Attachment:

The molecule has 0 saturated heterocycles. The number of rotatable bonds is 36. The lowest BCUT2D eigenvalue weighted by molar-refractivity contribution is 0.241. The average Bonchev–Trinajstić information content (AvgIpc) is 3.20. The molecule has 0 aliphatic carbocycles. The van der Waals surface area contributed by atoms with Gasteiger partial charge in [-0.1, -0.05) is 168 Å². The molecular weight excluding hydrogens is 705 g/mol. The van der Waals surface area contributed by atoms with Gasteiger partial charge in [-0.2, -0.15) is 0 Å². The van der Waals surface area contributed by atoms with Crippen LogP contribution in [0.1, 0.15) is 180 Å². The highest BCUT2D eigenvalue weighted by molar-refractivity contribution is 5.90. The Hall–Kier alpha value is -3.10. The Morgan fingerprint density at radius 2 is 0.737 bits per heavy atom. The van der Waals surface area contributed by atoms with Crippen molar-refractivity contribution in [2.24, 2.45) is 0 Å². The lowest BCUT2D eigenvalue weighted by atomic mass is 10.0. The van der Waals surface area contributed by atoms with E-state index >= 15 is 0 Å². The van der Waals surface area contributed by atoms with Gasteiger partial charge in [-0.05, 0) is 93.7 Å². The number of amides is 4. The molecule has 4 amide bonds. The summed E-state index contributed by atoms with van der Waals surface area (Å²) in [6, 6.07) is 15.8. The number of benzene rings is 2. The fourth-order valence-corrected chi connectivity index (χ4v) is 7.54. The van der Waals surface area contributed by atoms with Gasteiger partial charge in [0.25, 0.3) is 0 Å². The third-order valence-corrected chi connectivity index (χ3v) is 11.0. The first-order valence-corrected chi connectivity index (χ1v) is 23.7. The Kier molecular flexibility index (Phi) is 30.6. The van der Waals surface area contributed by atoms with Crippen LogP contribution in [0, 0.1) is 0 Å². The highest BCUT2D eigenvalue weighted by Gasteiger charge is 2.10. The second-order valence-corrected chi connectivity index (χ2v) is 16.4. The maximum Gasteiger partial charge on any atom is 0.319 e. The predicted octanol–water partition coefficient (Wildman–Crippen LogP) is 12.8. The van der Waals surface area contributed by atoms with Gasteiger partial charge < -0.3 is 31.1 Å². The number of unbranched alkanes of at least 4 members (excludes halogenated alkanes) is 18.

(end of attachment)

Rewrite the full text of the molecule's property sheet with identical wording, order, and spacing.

The molecule has 0 saturated heterocycles. The number of rotatable bonds is 36. The lowest BCUT2D eigenvalue weighted by molar-refractivity contribution is 0.241. The average Bonchev–Trinajstić information content (AvgIpc) is 3.20. The molecule has 0 aliphatic carbocycles. The van der Waals surface area contributed by atoms with Gasteiger partial charge in [-0.1, -0.05) is 168 Å². The molecular weight excluding hydrogens is 705 g/mol. The van der Waals surface area contributed by atoms with Gasteiger partial charge in [-0.2, -0.15) is 0 Å². The van der Waals surface area contributed by atoms with Crippen LogP contribution in [0.1, 0.15) is 180 Å². The highest BCUT2D eigenvalue weighted by molar-refractivity contribution is 5.90. The Hall–Kier alpha value is -3.10. The Morgan fingerprint density at radius 2 is 0.737 bits per heavy atom. The van der Waals surface area contributed by atoms with Crippen molar-refractivity contribution in [2.24, 2.45) is 0 Å². The lowest BCUT2D eigenvalue weighted by atomic mass is 10.0. The van der Waals surface area contributed by atoms with E-state index >= 15 is 0 Å². The van der Waals surface area contributed by atoms with Gasteiger partial charge in [-0.05, 0) is 93.7 Å². The number of amides is 4. The molecule has 4 amide bonds. The summed E-state index contributed by atoms with van der Waals surface area (Å²) in [6, 6.07) is 15.8. The number of benzene rings is 2. The fourth-order valence-corrected chi connectivity index (χ4v) is 7.54. The van der Waals surface area contributed by atoms with Gasteiger partial charge in [0.25, 0.3) is 0 Å². The third-order valence-corrected chi connectivity index (χ3v) is 11.0. The first-order valence-corrected chi connectivity index (χ1v) is 23.7. The Kier molecular flexibility index (Phi) is 30.6. The van der Waals surface area contributed by atoms with Crippen LogP contribution in [0, 0.1) is 0 Å². The highest BCUT2D eigenvalue weighted by Gasteiger charge is 2.10. The second-order valence-corrected chi connectivity index (χ2v) is 16.4. The maximum Gasteiger partial charge on any atom is 0.319 e. The predicted octanol–water partition coefficient (Wildman–Crippen LogP) is 12.8. The van der Waals surface area contributed by atoms with Gasteiger partial charge < -0.3 is 31.1 Å². The number of unbranched alkanes of at least 4 members (excludes halogenated alkanes) is 18.